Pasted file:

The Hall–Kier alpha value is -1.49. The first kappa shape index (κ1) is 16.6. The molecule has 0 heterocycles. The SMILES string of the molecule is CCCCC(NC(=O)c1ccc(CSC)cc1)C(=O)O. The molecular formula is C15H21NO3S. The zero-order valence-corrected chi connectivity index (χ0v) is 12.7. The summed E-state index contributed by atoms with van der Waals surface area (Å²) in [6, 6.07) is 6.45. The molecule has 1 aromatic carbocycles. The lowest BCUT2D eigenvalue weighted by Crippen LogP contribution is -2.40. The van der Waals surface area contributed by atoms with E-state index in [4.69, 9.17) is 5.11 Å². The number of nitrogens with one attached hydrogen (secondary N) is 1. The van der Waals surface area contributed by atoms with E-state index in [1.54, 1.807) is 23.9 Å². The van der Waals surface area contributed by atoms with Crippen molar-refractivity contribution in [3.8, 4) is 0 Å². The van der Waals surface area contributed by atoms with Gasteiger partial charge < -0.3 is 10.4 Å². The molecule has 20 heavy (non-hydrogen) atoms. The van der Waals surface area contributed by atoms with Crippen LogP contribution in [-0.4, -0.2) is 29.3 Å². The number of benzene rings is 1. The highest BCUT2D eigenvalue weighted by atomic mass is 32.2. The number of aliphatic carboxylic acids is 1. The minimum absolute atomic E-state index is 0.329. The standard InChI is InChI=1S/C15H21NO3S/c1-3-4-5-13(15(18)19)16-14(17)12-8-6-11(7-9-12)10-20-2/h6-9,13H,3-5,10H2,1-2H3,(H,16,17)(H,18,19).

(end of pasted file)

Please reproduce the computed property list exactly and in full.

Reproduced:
The Hall–Kier alpha value is -1.49. The first kappa shape index (κ1) is 16.6. The molecule has 0 heterocycles. The SMILES string of the molecule is CCCCC(NC(=O)c1ccc(CSC)cc1)C(=O)O. The molecular formula is C15H21NO3S. The zero-order valence-corrected chi connectivity index (χ0v) is 12.7. The summed E-state index contributed by atoms with van der Waals surface area (Å²) in [6, 6.07) is 6.45. The molecule has 1 aromatic carbocycles. The lowest BCUT2D eigenvalue weighted by Crippen LogP contribution is -2.40. The van der Waals surface area contributed by atoms with E-state index in [4.69, 9.17) is 5.11 Å². The number of nitrogens with one attached hydrogen (secondary N) is 1. The van der Waals surface area contributed by atoms with E-state index in [1.54, 1.807) is 23.9 Å². The van der Waals surface area contributed by atoms with Crippen molar-refractivity contribution in [3.8, 4) is 0 Å². The van der Waals surface area contributed by atoms with Gasteiger partial charge < -0.3 is 10.4 Å². The molecule has 20 heavy (non-hydrogen) atoms. The van der Waals surface area contributed by atoms with Crippen LogP contribution in [-0.4, -0.2) is 29.3 Å². The number of benzene rings is 1. The highest BCUT2D eigenvalue weighted by atomic mass is 32.2. The number of aliphatic carboxylic acids is 1. The minimum absolute atomic E-state index is 0.329. The standard InChI is InChI=1S/C15H21NO3S/c1-3-4-5-13(15(18)19)16-14(17)12-8-6-11(7-9-12)10-20-2/h6-9,13H,3-5,10H2,1-2H3,(H,16,17)(H,18,19).